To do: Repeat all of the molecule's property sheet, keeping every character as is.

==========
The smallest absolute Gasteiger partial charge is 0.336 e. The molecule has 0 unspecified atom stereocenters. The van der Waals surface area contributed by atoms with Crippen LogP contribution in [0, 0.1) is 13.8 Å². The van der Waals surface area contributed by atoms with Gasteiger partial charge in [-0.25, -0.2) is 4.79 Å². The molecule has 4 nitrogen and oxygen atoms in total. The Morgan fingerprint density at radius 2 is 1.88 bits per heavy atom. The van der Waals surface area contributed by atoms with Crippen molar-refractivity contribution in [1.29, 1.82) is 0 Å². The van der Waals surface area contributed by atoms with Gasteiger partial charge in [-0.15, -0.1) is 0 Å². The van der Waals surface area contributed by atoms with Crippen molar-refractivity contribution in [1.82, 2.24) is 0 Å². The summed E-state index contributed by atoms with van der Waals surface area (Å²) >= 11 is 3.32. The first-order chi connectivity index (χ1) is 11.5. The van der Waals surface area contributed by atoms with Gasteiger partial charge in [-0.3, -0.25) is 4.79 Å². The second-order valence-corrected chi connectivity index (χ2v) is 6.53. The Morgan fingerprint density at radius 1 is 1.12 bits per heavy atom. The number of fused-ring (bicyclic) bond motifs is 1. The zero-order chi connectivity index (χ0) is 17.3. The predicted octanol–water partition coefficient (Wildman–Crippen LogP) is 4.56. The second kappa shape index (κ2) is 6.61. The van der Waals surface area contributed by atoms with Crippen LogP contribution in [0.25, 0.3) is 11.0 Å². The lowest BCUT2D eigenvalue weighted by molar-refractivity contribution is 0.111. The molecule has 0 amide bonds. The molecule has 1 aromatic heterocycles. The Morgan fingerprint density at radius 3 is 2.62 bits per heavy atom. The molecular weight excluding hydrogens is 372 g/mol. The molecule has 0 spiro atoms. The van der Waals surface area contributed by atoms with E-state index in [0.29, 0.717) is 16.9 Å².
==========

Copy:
The smallest absolute Gasteiger partial charge is 0.336 e. The molecule has 0 unspecified atom stereocenters. The van der Waals surface area contributed by atoms with Crippen LogP contribution in [0, 0.1) is 13.8 Å². The van der Waals surface area contributed by atoms with Gasteiger partial charge in [-0.25, -0.2) is 4.79 Å². The molecule has 4 nitrogen and oxygen atoms in total. The Morgan fingerprint density at radius 2 is 1.88 bits per heavy atom. The van der Waals surface area contributed by atoms with Crippen molar-refractivity contribution in [1.29, 1.82) is 0 Å². The van der Waals surface area contributed by atoms with Gasteiger partial charge in [-0.15, -0.1) is 0 Å². The van der Waals surface area contributed by atoms with Crippen molar-refractivity contribution in [1.82, 2.24) is 0 Å². The summed E-state index contributed by atoms with van der Waals surface area (Å²) >= 11 is 3.32. The first-order chi connectivity index (χ1) is 11.5. The van der Waals surface area contributed by atoms with Gasteiger partial charge in [-0.3, -0.25) is 4.79 Å². The second-order valence-corrected chi connectivity index (χ2v) is 6.53. The Morgan fingerprint density at radius 1 is 1.12 bits per heavy atom. The number of fused-ring (bicyclic) bond motifs is 1. The zero-order chi connectivity index (χ0) is 17.3. The predicted octanol–water partition coefficient (Wildman–Crippen LogP) is 4.56. The second kappa shape index (κ2) is 6.61. The van der Waals surface area contributed by atoms with Crippen LogP contribution in [0.25, 0.3) is 11.0 Å². The lowest BCUT2D eigenvalue weighted by molar-refractivity contribution is 0.111. The molecule has 0 amide bonds. The molecule has 1 aromatic heterocycles. The Morgan fingerprint density at radius 3 is 2.62 bits per heavy atom. The molecular weight excluding hydrogens is 372 g/mol. The molecule has 0 spiro atoms. The van der Waals surface area contributed by atoms with E-state index in [0.29, 0.717) is 16.9 Å².